Empathetic revival of Zinnie Harris’s 2000 play about a lost world and small island longings
Malevolent forces shaping small communities is a strong premise for all kinds of drama, from the arrival of outsiders that tend to be the focus of horror to the power shifts of Pinter plays that upset the status quo with new authorities forming that overshadow the existing order. Zinnie Harris’ 2000 play Further Than the Furthest Thing combines these ideas with broader notions of industrialisation and the religious management of a community relatively untroubled by the outside world until one if its returning sons brings change.
This feels like a moment; I haven’t been able to do a best of theatre list since 2019 because of ‘you know what’. It’s been huge fun revisiting the plays I’ve seen – nearly 50. And while that total is down on pre-pandemic levels, it was still tricky to narrow down my choices, but here goes.
Leaving the former Young Vic production a lad far too young to remember 1968 said sadly to me: “It was the beginning of Now, wasn’t it?” He is right. James Graham’s play Best of Enemies, now spectacularly in the West End, is about the TV confrontations between the arch-conservative William F. Buckley and the maverick gay liberal Gore Vidal during an American election. But it also neatly prefigures today’s divisions, demonstrations and intolerances.
It is always exciting seeing van Hove’s work for the Internationaal Theater Amsterdam with its cinematic vision encapsulated in theatrical form. Here in Who Killed My Father at the Young Vic Theatre there is both intimacy and scale that neatly capture the contradictions and complexities of loving a family member. The title of this work may not be a question but it certainly makes a statement.
I can now say I’ve seen Kate Winslet and Leonardo DiCaprio on stage. OK, so they were on telly on stage, but that is technically on stage. Kate and Leo were in Titanic mode, the favourite film of the son in Who Killed My Father. His homophobic father initially refuses to get him the video for his birthday.
With its energetic arguments, moments of great charm, gritty humour, and mix of filth and idealism, Sonali Bhattacharyya’s Chasing Hares at the Young Vic is both relevant and contemporary.
Exploitation can take many forms and sometimes it even begins with a creative opportunity. Sonali Bhattacharyya’s lead character in new play Chasing Hares at the Young Vic takes a while to find themselves confronting a major moral dilemma but the road to it begins with storytelling, imagination and character creation.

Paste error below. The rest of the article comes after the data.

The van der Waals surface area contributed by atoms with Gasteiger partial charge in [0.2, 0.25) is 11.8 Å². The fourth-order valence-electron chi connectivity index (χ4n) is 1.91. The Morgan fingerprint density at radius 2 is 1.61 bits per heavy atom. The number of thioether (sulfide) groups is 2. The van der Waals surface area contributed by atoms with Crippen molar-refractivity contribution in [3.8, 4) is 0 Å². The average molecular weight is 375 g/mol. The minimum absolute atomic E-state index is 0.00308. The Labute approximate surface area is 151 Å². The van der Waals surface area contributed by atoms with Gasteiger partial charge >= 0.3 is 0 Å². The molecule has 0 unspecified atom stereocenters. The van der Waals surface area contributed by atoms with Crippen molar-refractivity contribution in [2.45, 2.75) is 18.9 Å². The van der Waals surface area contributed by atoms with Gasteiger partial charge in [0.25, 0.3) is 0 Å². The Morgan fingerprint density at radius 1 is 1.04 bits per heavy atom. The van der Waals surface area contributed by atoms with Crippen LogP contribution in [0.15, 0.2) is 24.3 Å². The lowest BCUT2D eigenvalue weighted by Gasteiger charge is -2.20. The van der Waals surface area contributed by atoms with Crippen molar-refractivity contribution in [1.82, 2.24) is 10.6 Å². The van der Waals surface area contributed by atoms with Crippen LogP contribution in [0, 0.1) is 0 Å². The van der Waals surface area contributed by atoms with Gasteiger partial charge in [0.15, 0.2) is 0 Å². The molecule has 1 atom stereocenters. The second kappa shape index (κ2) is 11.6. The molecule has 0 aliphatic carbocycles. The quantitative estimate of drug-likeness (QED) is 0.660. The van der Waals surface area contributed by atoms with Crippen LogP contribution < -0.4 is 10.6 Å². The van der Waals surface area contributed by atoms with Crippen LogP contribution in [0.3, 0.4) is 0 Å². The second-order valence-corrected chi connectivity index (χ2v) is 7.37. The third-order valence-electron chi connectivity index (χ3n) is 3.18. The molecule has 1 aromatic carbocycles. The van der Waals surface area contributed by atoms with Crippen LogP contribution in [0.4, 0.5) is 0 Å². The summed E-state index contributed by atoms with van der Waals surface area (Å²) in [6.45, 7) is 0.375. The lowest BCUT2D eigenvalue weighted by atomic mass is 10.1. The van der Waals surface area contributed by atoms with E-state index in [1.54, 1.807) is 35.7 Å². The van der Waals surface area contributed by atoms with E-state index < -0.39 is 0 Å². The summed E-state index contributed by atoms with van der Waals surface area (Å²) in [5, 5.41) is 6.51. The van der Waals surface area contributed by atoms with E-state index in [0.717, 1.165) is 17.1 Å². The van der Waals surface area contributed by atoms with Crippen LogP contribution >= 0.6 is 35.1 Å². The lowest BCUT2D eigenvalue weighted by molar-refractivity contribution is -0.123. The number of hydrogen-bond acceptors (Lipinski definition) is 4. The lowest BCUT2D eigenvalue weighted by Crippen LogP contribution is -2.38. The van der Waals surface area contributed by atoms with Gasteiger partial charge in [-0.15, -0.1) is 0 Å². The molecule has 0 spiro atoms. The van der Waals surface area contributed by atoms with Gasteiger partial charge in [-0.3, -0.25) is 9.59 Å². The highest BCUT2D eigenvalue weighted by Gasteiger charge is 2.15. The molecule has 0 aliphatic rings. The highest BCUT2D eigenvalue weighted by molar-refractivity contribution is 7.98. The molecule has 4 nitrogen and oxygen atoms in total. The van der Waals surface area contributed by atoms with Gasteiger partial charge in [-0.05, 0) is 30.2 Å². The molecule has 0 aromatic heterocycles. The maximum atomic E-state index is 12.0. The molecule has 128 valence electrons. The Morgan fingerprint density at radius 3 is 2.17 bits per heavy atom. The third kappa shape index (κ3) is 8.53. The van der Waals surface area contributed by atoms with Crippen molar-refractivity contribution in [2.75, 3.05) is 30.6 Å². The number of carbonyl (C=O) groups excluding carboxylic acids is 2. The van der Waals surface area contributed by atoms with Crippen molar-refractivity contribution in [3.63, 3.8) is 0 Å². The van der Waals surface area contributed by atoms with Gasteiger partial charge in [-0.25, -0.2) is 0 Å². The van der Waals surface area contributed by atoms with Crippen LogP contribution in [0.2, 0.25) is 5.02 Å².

The Young Vic presents a rather sexy version of Oklahoma! that replaces twee interpretations of cowboy country with a throbbing desire that inflicts the inhabitants of this rural town, and becomes a fascinating technical exercise in deconstructing a musical.
Paul Bettany and Jeremy Pope star as artistic legends in The Collaboration but Anthony McCarten’s play at the Young Vic doesn’t thrill.
James Graham’s latest history play has an eye on the present but a messy staging.
James Graham’s new play Best of Enemies takes us back to the 1960s, demonstrating that the roots of our division partially lay in the creation of televised intellectual debating.
Cush Jumbo is excellent, and there’s a great Ophelia, but do we really need another Hamlet? Three hours plus at the Young Vic will soon tell you
Moulin Rouge! The Musical triumphed in 10 categories at the 74th Tony Awards, including being named Best Musical, but there was also British success, with Rob Howell and Hugh Vanstone winning awards for their design work on the Old Vic’s A Christmas Carol (5) and Stephen Daldry named Best Director for his staging of Matthew Lopez’s The Inheritance (4), originally at London’s Young Vic Theatre before its West End transfer.
Site specific theatre hasn’t been easy over the last eighteen months – in fact you can take out the first two words of that statement. It’s been tricky enough getting regular venues open, let alone some of the more esoteric settings which were used before you know what kicked off. A production that it would probably be almost impossible to revive now is Clare Bayley’s The Container which happened at the Young Vic in 2009. Set in an actual shipping container near to the theatre it allowed for just 28 audience members each time crammed onto uncomfortable benches around the perimeter with a narrow central strip for the 6 performers to use. 34 bodies in close proximity packed into a metal box with no sense of social distancing and not a mask to be seen; even Covid deniers might baulk.
The Young Vic’s main stage reopens with Booker Prize winner Ben Okri’s short play Changing Destiny, directed by Kwame Kwei-Armah
Young Vic artistic director Kwame Kwei-Armah has announced a new season of work, Welcome Back and Welcome Home, welcoming theatre-makers and audiences back through the doors for the first time since the venues’s 50th Birthday celebrations in October 2020.
Nimax Theatres, the Criterion Theatre, Young Vic and Chichester Festival Theatre are among the 2,700 organisations being offered nearly £400 million in grants and loans as part of the CultureRecovery Fund’s second tranche of funding.
Mark Shenton welcomes headlines featuring Stratford East, the National, the British Library and community involvement from Waterloo to Wales.
The RSC, Young Vic and Theatre for a New Audience have a difficult but fascinating task ahead in re-creating lost work Swingin’ the Dream that honours the original while offering something new to modern audiences.